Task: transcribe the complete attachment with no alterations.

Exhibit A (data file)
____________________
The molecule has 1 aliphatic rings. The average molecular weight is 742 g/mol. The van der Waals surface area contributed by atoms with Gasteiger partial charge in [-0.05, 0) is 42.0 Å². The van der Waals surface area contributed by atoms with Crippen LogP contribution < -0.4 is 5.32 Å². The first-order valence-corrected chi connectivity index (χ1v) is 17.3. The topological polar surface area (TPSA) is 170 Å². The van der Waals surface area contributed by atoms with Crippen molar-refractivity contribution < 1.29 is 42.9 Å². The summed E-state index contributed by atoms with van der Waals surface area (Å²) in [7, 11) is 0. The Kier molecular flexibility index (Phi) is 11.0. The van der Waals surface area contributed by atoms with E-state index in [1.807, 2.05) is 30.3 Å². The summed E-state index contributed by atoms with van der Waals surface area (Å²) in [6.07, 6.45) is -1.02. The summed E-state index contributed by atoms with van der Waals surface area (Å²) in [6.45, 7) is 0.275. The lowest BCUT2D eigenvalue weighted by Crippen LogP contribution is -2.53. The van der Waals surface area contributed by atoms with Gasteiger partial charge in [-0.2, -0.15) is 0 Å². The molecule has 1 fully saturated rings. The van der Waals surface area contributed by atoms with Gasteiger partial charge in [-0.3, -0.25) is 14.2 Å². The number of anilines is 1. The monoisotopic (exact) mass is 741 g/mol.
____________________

The molecule has 1 aliphatic rings. The average molecular weight is 742 g/mol. The van der Waals surface area contributed by atoms with Gasteiger partial charge in [-0.05, 0) is 42.0 Å². The van der Waals surface area contributed by atoms with Crippen LogP contribution < -0.4 is 5.32 Å². The first-order valence-corrected chi connectivity index (χ1v) is 17.3. The topological polar surface area (TPSA) is 170 Å². The van der Waals surface area contributed by atoms with Crippen molar-refractivity contribution < 1.29 is 42.9 Å². The summed E-state index contributed by atoms with van der Waals surface area (Å²) in [7, 11) is 0. The Kier molecular flexibility index (Phi) is 11.0. The van der Waals surface area contributed by atoms with E-state index in [1.807, 2.05) is 30.3 Å². The summed E-state index contributed by atoms with van der Waals surface area (Å²) in [6.07, 6.45) is -1.02. The summed E-state index contributed by atoms with van der Waals surface area (Å²) in [6.45, 7) is 0.275. The lowest BCUT2D eigenvalue weighted by Crippen LogP contribution is -2.53. The van der Waals surface area contributed by atoms with Gasteiger partial charge in [-0.2, -0.15) is 0 Å². The molecule has 1 fully saturated rings. The van der Waals surface area contributed by atoms with Gasteiger partial charge in [-0.3, -0.25) is 14.2 Å². The number of anilines is 1. The monoisotopic (exact) mass is 741 g/mol.